Like most families, we went on vacation and drove 500 miles to look for a place that served home-cooked meals. We stopped to get our fix of Southern cooking. Our waiter was service-industry-challenged. He couldn’t get anything right. I thought, “If he gets minimum wage, he’s overpaid.” The experts say that an average person only uses 10 percent of his brain. In this case, the kid was way below average. His IQ was so low I thought he would stumble on it just walking out to help us. He needed some industrial strength counseling on customer service.
The worse the service was, the more irritated I became. When I’m irritated, I use humor to make sure people understand I’m irritated. When the waiter came by, I said, “You’ve been gone so long, I expected a much older guy to come back.” My wife and daughters were getting irritated with me because they knew I was irritated with him. So they kicked me under the table and said, “Act like a Christian.” I told them that I was on vacation, but it didn’t seem to make any difference to them.
As the meal progressed, I noticed something different in the way my family interacted with the waiter and the way I interacted with him. They didn’t look at his performance; they looked at him as a person. They thought this guy was wonderful. They asked him questions and found out he was married and that he and his wife were expecting a baby. They found out that this was his first job. I could’ve told them that much. They looked at his person instead of his performance.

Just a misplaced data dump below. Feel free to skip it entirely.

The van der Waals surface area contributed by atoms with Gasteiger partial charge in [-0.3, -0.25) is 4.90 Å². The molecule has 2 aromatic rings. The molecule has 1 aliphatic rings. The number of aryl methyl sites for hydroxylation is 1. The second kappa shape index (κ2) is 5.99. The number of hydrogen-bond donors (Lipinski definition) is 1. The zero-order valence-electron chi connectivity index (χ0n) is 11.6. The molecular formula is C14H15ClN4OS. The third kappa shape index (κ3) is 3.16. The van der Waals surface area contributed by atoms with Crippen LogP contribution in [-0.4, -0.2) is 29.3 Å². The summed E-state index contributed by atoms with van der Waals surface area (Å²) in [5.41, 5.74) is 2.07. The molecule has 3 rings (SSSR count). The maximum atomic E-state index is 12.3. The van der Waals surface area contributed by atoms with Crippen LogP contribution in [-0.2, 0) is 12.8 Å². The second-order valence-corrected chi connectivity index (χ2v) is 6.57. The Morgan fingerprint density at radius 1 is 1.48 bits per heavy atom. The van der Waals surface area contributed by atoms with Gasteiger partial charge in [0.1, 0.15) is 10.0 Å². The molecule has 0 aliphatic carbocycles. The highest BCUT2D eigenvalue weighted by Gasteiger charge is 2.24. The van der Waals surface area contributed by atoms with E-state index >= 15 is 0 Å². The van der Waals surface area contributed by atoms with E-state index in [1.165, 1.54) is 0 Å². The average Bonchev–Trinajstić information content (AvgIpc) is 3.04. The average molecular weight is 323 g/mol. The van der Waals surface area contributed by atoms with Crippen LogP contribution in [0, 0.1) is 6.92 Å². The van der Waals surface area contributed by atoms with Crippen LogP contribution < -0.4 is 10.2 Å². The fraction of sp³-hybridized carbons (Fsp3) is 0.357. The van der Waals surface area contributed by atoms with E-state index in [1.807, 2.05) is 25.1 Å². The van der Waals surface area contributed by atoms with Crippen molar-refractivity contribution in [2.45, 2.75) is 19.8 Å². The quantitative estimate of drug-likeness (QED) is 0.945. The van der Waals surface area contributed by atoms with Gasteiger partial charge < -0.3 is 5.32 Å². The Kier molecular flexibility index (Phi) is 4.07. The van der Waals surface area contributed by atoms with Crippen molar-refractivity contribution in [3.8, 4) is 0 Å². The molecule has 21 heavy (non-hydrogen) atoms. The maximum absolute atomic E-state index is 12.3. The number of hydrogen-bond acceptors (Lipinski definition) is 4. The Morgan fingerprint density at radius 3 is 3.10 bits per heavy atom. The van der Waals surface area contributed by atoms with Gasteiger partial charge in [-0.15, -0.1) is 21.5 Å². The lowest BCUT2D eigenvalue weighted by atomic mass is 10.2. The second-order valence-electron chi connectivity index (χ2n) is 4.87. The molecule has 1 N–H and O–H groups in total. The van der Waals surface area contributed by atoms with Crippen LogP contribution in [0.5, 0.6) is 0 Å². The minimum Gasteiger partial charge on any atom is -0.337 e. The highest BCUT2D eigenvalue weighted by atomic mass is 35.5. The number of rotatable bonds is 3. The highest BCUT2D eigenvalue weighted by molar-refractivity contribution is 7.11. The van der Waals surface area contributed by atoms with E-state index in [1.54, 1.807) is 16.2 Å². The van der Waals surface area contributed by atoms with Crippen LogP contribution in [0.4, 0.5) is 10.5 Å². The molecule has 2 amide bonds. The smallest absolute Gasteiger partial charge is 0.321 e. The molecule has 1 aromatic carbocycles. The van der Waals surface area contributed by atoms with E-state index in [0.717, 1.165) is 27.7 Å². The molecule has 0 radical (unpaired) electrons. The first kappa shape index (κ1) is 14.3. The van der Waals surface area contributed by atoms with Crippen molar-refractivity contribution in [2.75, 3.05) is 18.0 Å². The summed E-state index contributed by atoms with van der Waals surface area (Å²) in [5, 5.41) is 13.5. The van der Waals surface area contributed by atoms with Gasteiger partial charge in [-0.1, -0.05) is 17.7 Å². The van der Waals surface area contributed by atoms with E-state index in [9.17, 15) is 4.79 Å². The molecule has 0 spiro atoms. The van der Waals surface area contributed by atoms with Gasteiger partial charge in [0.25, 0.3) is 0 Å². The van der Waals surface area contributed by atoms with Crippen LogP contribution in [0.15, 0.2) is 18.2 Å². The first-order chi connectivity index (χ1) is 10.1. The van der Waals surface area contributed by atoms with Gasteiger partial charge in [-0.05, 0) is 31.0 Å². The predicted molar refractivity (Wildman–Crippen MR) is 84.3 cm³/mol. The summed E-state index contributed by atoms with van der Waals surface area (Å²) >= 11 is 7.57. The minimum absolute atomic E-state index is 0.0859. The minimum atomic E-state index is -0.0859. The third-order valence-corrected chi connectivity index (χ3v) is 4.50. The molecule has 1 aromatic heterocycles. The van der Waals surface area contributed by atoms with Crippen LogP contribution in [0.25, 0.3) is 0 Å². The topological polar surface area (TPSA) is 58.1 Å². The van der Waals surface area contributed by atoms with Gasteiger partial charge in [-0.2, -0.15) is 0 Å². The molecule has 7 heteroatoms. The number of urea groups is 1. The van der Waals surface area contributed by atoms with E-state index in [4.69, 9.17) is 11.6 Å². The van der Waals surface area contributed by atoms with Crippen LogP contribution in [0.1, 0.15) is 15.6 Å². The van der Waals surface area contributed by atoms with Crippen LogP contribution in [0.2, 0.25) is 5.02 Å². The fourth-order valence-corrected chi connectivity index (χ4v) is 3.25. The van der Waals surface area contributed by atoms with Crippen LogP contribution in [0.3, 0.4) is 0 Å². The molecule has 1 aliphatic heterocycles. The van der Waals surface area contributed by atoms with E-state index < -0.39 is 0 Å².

When we got ready to leave, my family told me to leave him a big tip. They have always been very generous with my money. So I gave a $10 tip on a $25 meal, and they wrote on the ticket, “God loves you, and so do we.” Now, would I have done that on my own? No. But I discovered something by watching what took place. When they focused on him as a person, his performance improved. And I’ve noticed in life that when you focus on a person’s strengths, his weaknesses start to improve.
That day with my family reminds me of a story about a man who was promoted to manager of a logging camp. He asked the former boss if he had the power to hire and fire. The former boss said, “You want to fire Tony, don’t you?” The man said, “Yes, I do.” Then the former boss said, “Now that you are in charge, you may fire Tony if you want, but I should tell you that he’s one of your best workers. His group has the best record of any other group. You can fire Tony, but you’ll fire one of the best.”
The next day, the new manager called a meeting, told everyone he had been promoted and he could hire and fire. After the meeting was over, Tony went to the new boss and said, “You’re going to fire me, aren’t you?” His boss said, “Well, I was going to, but your old boss said you’re wonderful. He said you are the best worker that I have, so I’m not going to fire you.” Tony wasn’t prepared for this response, and the boss wasn’t prepared for his reaction. Tony had a tear in his eye, and as he walked away, he mumbled, “Why didn’t he ever tell me that? Why didn’t he ever tell me?” Tony’s life was changed that day. He eventually became president of one of the largest logging companies in America, and it all started the day he found out what the boss thought about him.
I suspect Tony’s boss learned the same lesson I learned from my girls. Wonderful performance comes from people who believe that someone thinks they are wonderful. If you’re discouraged with your performance, remember the boss, God, thinks you’re wonderful.